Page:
Thoughts on the New Nature Conservancy Building

The May issue of the Urban Times Newsletter has a story on the new Nature Conservancy building in the Cole-Noble Neighborhood. The paper has a new rendering of the project as well as some new information. Perhaps the most interesting fact is that they are using a large amount of bricks that were salvaged from the NESCO building in their construction. I found it very unfortunate that they bought a building that they didn’t plan on reusing, which is the opposite of green. Salvaging the bricks from the previous building is a pretty smart idea. Unfortunately, it probably doesn’t forgive the original sin. There is a plethora of surface parking lots that they could have built on.

The building has also come under fire for not being urban enough, and in that I agree. The parking lot has a larger footprint than the building, and the building is set back from the sidewalk. It is also a single-use property.

Of course, I must also mention that the building does strive for efficiency and LEED-certification. The juxtaposition between a good green building and a good urban one is interesting to me, and I’m way out of my element to explain it. Perhaps LEED will need to adjust their requirements in the future to place a higher emphasis on land use and reuse of buildings. Otherwise, they might not be encouraging the best practices.

Comments 6

  • I think “green” and “urban” are usually lumped together in large part because urbanity is associated with efficient and environmentally friendly modes of transportation. People arrive at an “urban” building largely via walking, biking, mass transit, etc. No building in Indianapolis fits that bill (owing to no fault of their own, but to the nature of the city), but the fact that this one is single-use, and oriented toward its large parking lot discards any illusion of such green-ness.

  • That all makes sense to me. I think where I’m baffled is that LEED stands apart from urban development. It should be second nature for the program to promote urban living and building reuse.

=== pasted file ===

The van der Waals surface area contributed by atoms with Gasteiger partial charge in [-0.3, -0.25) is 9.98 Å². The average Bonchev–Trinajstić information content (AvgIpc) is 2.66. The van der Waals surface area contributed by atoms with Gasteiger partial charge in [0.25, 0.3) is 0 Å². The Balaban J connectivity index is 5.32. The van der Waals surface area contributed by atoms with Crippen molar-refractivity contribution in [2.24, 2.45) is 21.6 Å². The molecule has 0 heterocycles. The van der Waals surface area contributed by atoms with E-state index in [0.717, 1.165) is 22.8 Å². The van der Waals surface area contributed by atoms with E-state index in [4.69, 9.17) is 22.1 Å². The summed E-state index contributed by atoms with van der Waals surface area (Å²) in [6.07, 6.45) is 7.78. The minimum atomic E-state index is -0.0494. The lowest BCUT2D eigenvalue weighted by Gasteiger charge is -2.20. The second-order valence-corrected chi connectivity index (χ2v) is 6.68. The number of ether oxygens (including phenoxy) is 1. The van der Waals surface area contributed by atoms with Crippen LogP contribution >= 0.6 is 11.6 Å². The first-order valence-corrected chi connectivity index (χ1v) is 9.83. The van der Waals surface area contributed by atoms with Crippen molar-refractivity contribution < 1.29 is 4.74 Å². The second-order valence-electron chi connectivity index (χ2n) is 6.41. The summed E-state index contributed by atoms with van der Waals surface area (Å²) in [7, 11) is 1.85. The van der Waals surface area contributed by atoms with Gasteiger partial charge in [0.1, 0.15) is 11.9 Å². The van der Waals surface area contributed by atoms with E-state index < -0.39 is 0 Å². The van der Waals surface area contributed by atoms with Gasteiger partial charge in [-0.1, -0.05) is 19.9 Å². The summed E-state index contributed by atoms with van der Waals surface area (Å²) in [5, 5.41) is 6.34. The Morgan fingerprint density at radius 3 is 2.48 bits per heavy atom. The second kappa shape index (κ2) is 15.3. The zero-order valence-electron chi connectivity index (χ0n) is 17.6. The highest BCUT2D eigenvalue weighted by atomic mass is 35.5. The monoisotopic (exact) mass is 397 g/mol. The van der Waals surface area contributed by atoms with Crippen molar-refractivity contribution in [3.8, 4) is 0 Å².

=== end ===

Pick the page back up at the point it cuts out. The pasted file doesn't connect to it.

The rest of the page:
This is an excellent topic for Graeme to chime in on. Graeme?

  • Unfortunately, the LEED system can still be “gamed” to get points without optimizing environmental benefits. The new LEED system (this project is probably v2.2 rather than v3.0) gives bonus points for “regional priority” credits (which in zip code 46202 does not include building reuse), but unfortunately there is no mandate to reuse buildings.

    LEED does encourage urban forms in areas that are already dense by lowering certain requirements or alternative provisions. However, there is very little incentive to build a dense project in other areas. Some points even seem to encourage suburban development, such as SS5.2: Maximize Open Space.

    But don’t give up on LEED just yet, it is a good system and they do try to minimize perverse incentives. It will take a little longer to work out all the kinks, though.

    The Nature Conservancy HQ FAQ says they commissioned a structural engineer to review the existing building but it was “structurally unsound and could not be renovated without incurring substantial additional construction costs”. I guess conservation depends on your priorities.

    A related and very interesting article came out this past month in Structure Magazine, detailing how much embodied energy is saved when a building is renovated. Their calculations show that a new energy-efficient building will take 50 years to recover the energy investment (and related carbon emissions).

  • 50 years is a big number. Thanks for the comment and article.

  • Good ideas. Sounds like you are advocating better land use, building reuse, and access to public transportation as a commonent of a building’s energy efficiency and environmental impact. Possibly these fit into something similar to LEED but for an entire city, or at least districts within cities. Does anything like this exists already?

    We know cities and buildings consume a large percentage of the world’s energy, and typically have less plant life and green space. At the same time done right cities are great places to live. Cities will see poor residential and commercial growth unless they adopt energy efficient and environmentally aware policies over the next few decades – both for reasons of creating an enjoyable experience but also due to the economics. But up front costs of 50 years to recover investment needs to go down.

  • After living in Los Angeles and now London, I expect to be moving back to Indianapolis in the next year or so, and really enjoy keeping an eye on Indy via your blog.

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